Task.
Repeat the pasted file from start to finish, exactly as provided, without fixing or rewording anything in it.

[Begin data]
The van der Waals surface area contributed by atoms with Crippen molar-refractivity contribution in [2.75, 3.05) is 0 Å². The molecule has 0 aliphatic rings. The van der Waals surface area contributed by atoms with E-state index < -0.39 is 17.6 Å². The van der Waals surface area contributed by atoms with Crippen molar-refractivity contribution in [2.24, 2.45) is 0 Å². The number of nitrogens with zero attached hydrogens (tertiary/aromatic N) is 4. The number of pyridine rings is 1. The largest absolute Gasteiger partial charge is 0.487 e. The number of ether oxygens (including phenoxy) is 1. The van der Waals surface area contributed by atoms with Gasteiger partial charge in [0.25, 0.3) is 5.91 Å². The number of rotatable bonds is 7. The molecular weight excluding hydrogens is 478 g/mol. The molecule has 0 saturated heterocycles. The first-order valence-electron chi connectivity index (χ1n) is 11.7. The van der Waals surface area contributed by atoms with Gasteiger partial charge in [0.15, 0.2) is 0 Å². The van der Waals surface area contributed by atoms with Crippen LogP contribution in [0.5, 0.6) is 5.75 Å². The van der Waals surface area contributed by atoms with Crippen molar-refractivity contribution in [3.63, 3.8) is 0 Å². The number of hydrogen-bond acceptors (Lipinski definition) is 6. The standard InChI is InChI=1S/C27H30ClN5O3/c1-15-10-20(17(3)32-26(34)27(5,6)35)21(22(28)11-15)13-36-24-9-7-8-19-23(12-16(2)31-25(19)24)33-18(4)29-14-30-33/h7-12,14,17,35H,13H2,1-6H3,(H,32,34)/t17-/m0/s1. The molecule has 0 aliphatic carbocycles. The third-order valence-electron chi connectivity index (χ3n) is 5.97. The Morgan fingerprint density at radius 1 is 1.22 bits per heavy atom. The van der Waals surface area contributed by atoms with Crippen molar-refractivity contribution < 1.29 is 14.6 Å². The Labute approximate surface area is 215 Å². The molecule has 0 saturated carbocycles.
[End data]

The van der Waals surface area contributed by atoms with Crippen molar-refractivity contribution in [2.75, 3.05) is 0 Å². The molecule has 0 aliphatic rings. The van der Waals surface area contributed by atoms with E-state index < -0.39 is 17.6 Å². The van der Waals surface area contributed by atoms with Crippen molar-refractivity contribution in [2.24, 2.45) is 0 Å². The number of nitrogens with zero attached hydrogens (tertiary/aromatic N) is 4. The number of pyridine rings is 1. The largest absolute Gasteiger partial charge is 0.487 e. The number of ether oxygens (including phenoxy) is 1. The van der Waals surface area contributed by atoms with Gasteiger partial charge in [0.25, 0.3) is 5.91 Å². The number of rotatable bonds is 7. The molecular weight excluding hydrogens is 478 g/mol. The molecule has 0 saturated heterocycles. The first-order valence-electron chi connectivity index (χ1n) is 11.7. The van der Waals surface area contributed by atoms with Gasteiger partial charge in [0.15, 0.2) is 0 Å². The van der Waals surface area contributed by atoms with Crippen LogP contribution in [0.5, 0.6) is 5.75 Å². The van der Waals surface area contributed by atoms with Crippen molar-refractivity contribution in [3.63, 3.8) is 0 Å². The number of hydrogen-bond acceptors (Lipinski definition) is 6. The standard InChI is InChI=1S/C27H30ClN5O3/c1-15-10-20(17(3)32-26(34)27(5,6)35)21(22(28)11-15)13-36-24-9-7-8-19-23(12-16(2)31-25(19)24)33-18(4)29-14-30-33/h7-12,14,17,35H,13H2,1-6H3,(H,32,34)/t17-/m0/s1. The molecule has 0 aliphatic carbocycles. The third-order valence-electron chi connectivity index (χ3n) is 5.97. The Morgan fingerprint density at radius 1 is 1.22 bits per heavy atom. The van der Waals surface area contributed by atoms with Crippen molar-refractivity contribution < 1.29 is 14.6 Å². The Labute approximate surface area is 215 Å². The molecule has 0 saturated carbocycles.